“Allowing the EU arms embargo to end could have devastating consequences. There are no easy answers when trying to stop the bloodshed in Syria, but sending more arms and ammunition clearly isn't one of them. Transferring more weapons to Syria can only exacerbate a hellish scenario for civilians.” – Anna McDonald, Oxfam UK’s Head of Arms Control, 28 May 2013 http://www.guardian.co.uk/world/2013/may/28/uk-forced-eu-embargo-syria-rebel-arms)

“The evidence from Syria itself is that more weapons will simply mean more dead and wounded.” – Patrick Cockburn, Middle East correspondent for the Independent, 23 May 2013 (http://www.lrb.co.uk/v35/n11/patrick-cockburn/is-it-the-end-of-sykes-picot)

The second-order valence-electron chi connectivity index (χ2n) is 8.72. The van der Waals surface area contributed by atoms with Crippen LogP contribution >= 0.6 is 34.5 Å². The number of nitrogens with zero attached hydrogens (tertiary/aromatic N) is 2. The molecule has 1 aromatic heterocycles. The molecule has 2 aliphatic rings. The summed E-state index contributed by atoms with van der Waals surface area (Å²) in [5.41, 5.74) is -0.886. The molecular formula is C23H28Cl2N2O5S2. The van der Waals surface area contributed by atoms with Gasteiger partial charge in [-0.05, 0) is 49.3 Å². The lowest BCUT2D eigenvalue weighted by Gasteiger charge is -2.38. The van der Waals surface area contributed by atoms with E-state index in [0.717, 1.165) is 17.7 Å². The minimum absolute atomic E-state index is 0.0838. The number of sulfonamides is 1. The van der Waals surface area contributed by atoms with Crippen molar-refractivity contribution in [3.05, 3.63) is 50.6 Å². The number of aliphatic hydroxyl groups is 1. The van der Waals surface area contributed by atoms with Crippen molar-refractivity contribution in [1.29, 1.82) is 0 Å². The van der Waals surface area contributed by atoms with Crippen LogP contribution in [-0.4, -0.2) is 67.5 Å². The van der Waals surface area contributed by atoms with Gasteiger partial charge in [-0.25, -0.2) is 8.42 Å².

Ian Sinclair is a freelance writer based in London and the author of ‘The march that shook Blair: An oral history of 15 February 2003’ published by Peace News Press. ian_js@hotmail.com and https://twitter.com/IanJSinclair.